Even the volcanic eruption of Pompeii had a huge impact on the Roman economy for some years to come, affecting the supply of certain goods such as wine, pushing prices up through an imbalance of supply and demand and causing farmers to convert land from grain to wine, which in itself caused imbalances in the supply of food for Rome’s population….
Other examples of disasters which affected the Roman economy include the burning of Rome (during Emperor Nero’s reign) and the plague (during the reign of Emperor Titus’). It is interesting to note how these three disasters were relatively close to one another. Rome’s burning, Vesuvius’ eruption and the further fire in Rome accompanied by plague which occurred in relative succession: 64 AD, 79 AD in 80AD.
Tacitus Annals [15.45] describes the aftermath of Nero’s burning of Rome>
” Meanwhile Italy was thoroughly exhausted by contributions of money, the provinces were ruined, as also the allied nations and the free states, as they were called. Even the gods fell victims to the plunder; for the temples in Rome were despoiled and the gold carried off, which, for a triumph or a vow, the Roman people in every age had consecrated in their prosperity or their alarm. Throughout Asia and Achaia not only votive gifts, but the images of deities were seized, Acratus and Secundus Carinas having been sent into those provinces.”
Ancient Roman market economy
“Ancient Rome” intended in the wider sense to include its dominions, was a market economy open to free trade: Military conquest often came across Roman merchants who had already opened and established trade routes into the same region. Taking a more reductive approach we might also say that it was a simple economy driven by the need to feed its ever growing population, employing military conquest and slave labour to do so. However, that would be reductive: many if not all other economies of the time, and the succeeding ages were driven by similar motives. In fact it can be added that at the height of the empire, the growing middle classes had created a vast demand for literature and luxury goods which could be sourced from all parts of the world.
It is interesting to note that the Roman economy started as an agricultural economy and gradually moved towards industry and services: Some areas of industry actually managed to reach significant productivity levels which were to be unseen until the Victorian age and the British empire. However the Roman economy never quite saw its “industrial revolution”. Areas such as Rome itself essentially shifted towards services and trading – a sort of mercantile economy.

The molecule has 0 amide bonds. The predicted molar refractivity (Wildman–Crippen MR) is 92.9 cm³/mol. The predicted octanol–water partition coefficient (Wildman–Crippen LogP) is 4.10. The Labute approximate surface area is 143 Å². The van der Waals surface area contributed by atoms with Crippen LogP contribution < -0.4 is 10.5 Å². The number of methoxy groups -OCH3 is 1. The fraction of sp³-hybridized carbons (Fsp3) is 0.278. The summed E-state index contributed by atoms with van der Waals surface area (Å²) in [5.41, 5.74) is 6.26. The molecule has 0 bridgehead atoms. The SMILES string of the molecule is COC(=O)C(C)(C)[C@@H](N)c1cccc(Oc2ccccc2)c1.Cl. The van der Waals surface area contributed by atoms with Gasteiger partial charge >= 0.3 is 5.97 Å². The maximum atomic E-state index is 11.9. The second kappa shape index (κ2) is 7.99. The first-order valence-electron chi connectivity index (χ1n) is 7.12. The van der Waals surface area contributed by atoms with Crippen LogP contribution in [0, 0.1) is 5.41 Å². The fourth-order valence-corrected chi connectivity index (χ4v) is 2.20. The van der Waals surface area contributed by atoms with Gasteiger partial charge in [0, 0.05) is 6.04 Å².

At its extreme we might say that the trade imbalance and continuous outflow of wealth towards the east that greatly contributed to the impoverishment and final collapse of Rome as well as the development of “New Rome” at Constantinople. A more extensive collection of motives for the fall of the Roman empire has been assembled on a separate article.
Given the scarcity of data, it is difficult to have a macroeconomic picture of the ancient Roman economy, however, to gain a step closer in our understanding as to how the economy might have progressed we have made a guess at a number of variables so as to invent an estimated index of the Roman economy’s ability to generate wealth might have evolved through time.
Technological innovation in ancient Roman economy
It is interesting to ponder whether such an imbalance might have been corrected technological innovation gone a step further, not that ancient Rome was adverse or unable to make use of innovation. It is a “shame” that whilst all the components of the mechanisation which drove the industrial revolution in Victorian Britain were well known in Ancient Rome and indeed used in different applications, they didn’t spark into a means of filling the labour gap caused by the decline in slave supply, increasing productivity not to mention enhancing infrastructure, improving weapon manufacture etc.
Examples in Agriculture:
The harvester (technology) has already been mentioned, which together with the employment of soft grains (imported development) and the extensive development of Roman aqueducts (infrastructure) allowed individuals to mass produce of flour to feed the masses with a broad variety of breads and cakes.
Examples in industry:
The bilge pump was brought to great levels of perfection both on ships (transport and trade) and in mines. Indeed the examples found in some Spanish mines, complete with valve and piston mechanisms are not dissimilar to modern mechanisms. Such advancements coupled with Roman hydraulic expertise enabled intensive mining operations such as those alluded to by Pliny above.
Free trade and competition from cheap production centres
Various items of trade, at various time through ancient Roman history were subjected to controls or duty taxes (for example the production of purple dyes), but by and large it can be said that the ancient Romans enjoyed free trade.
This openness to trade clearly shaped the economy of the empire and the fortunes of the individuals from all extractions within it. An example being competition from imported goods, some of which produced by industrious merchants who had themselves moved “off shore”. An example of this was the production of “Aretine” earthenware. Called Aretine because it was initially from the region of Arezzo in Tuscany but soon learned and exported to other manufacturing centres such as Gaul and northern Africa where it was made more cheaply.